March 3, 2011 | by Chris Johnson
DOMA lawsuit planned for gay bi-national couples

Steve Ralls of Immigration Equality (Blade file photo by Michael Key)

An organization focused on immigration-related LGBT issues is planning a lawsuit against the Defense of Marriage Act that would be the first ever to challenge the statute on the basis that it’s unfair to married bi-national same-sex couples.

Steve Ralls, spokesperson for Immigration Equality, said his organization is preparing to bring suit on behalf of gay Americans who are married and their have marriage recognized in their home state, but are unable to sponsor their partners for residency under immigration law.

Preparation for the lawsuit comes in the wake of the announcement from President Obama last week that he will no longer defend the Defense of Marriage Act against litigation in court.

“There’s no doubt that the administration’s new stance on DOMA has created a new window of opportunity to advocate on behalf of our families within the court system,” Ralls said. “We believe we have a good shot at winning and securing immigration rights for, at the very least, couples who are legally married in states where those marriages are valid.”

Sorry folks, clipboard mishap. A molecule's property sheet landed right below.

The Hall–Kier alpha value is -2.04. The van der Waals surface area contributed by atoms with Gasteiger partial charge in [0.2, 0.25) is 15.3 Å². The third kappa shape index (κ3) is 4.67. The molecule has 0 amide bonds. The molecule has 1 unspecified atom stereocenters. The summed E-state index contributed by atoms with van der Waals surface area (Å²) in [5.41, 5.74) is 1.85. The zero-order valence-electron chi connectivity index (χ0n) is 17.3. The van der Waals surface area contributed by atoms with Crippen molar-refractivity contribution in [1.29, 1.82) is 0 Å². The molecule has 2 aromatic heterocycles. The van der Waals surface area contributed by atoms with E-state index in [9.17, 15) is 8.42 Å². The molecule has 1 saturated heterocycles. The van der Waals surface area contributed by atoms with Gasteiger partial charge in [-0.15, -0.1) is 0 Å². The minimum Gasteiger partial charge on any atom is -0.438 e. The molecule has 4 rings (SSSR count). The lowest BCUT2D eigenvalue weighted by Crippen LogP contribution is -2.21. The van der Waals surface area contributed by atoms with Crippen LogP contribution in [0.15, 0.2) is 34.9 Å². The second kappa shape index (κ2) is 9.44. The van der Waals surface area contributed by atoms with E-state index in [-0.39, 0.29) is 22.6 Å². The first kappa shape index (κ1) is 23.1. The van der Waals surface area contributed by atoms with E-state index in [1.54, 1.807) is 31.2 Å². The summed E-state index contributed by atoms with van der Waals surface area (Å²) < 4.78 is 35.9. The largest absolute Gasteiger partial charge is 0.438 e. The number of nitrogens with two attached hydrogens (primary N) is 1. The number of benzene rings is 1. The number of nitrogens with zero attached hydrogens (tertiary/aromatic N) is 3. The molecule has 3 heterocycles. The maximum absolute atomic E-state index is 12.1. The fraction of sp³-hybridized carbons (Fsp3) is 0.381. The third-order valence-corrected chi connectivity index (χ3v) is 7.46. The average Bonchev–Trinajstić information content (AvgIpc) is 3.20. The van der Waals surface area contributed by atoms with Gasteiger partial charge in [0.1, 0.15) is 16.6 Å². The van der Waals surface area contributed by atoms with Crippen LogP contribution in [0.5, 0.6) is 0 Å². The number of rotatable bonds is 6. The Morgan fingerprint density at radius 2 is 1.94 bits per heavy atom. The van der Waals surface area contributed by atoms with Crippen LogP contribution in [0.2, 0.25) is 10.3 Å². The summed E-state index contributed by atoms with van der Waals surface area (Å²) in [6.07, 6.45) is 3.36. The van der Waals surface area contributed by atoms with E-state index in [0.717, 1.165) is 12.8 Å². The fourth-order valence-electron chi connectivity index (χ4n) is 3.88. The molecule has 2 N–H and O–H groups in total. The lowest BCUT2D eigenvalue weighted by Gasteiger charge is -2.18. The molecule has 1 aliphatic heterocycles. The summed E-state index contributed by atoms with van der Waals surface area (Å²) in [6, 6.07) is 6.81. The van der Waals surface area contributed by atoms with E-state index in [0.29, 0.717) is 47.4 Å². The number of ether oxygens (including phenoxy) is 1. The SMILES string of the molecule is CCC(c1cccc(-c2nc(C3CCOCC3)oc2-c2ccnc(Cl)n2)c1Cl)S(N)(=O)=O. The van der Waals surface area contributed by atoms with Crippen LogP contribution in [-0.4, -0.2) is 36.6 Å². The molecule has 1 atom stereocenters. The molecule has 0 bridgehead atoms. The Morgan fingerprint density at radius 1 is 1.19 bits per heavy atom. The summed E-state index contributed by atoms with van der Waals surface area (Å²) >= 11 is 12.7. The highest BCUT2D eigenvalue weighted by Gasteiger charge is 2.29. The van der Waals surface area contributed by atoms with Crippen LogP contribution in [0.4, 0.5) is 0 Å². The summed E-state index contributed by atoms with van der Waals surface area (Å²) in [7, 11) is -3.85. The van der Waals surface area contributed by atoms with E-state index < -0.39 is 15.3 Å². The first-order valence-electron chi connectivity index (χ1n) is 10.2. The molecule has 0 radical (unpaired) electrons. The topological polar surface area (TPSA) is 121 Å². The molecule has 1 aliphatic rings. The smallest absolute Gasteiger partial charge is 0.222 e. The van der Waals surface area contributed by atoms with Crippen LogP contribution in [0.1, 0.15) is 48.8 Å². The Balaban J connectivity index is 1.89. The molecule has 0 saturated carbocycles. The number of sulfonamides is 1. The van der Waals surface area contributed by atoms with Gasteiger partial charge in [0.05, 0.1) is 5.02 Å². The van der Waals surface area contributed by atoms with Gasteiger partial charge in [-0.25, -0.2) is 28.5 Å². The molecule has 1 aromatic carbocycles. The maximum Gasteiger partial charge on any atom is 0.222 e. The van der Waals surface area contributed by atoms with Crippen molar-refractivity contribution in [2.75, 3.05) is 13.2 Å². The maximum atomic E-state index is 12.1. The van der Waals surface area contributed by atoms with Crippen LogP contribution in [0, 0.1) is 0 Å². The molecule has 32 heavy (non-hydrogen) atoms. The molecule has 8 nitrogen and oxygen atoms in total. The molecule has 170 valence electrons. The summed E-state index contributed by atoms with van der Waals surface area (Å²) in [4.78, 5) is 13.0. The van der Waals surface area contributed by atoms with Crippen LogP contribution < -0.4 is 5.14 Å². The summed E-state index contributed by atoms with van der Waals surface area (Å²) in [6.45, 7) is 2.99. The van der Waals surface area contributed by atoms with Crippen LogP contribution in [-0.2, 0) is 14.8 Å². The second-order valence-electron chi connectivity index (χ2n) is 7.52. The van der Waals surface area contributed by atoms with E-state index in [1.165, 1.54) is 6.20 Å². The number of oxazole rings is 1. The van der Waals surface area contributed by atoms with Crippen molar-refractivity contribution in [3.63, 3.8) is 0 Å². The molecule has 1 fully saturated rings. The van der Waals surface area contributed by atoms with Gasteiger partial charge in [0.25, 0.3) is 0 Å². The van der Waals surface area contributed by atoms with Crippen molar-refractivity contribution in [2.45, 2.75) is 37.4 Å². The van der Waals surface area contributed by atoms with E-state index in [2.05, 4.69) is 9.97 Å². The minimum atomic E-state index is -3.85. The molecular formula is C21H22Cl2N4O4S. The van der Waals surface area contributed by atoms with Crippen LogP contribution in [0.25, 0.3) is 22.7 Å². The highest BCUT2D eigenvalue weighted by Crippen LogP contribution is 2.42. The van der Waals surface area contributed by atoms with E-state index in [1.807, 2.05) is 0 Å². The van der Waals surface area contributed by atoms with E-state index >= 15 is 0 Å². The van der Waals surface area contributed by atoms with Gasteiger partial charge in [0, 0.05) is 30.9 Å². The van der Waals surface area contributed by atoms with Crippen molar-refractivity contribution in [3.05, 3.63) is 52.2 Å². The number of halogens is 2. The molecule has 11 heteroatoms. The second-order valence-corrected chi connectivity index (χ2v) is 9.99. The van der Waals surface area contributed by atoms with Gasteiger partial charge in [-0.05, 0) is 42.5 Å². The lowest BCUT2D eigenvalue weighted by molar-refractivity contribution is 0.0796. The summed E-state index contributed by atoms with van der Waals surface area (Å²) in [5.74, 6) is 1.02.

Ralls said Immigration Equality is in the process of identifying potential plaintiffs for the lawsuit in places throughout the country where same-sex marriage is recognized.

The residency of the selected plaintiffs will determine where the lawsuit is filed. Ralls said the most likely places where Immigration Equality will bring suit are the First Circuit and the Second Circuit, although the D.C. circuit is also a possibility.

Ralls said he hopes to have plaintiffs identified within the next three to four weeks, and the suit will follow shortly thereafter.

“We believe there is a real opportunity to bring a successful challenge in federal court and win a victory for couples who are struggling to remain together under current immigration laws,” Ralls said. “We’re expanding our legal advocacy work to include a federal challenge because, as the legal experts on bi-national couples and immigration law, we believe we have the expertise to mount the strongest possible suit.”

Chris Johnson is Chief Political & White House Reporter for the Washington Blade. Johnson attends the daily White House press briefings and is a member of the White House Correspondents' Association. Follow Chris

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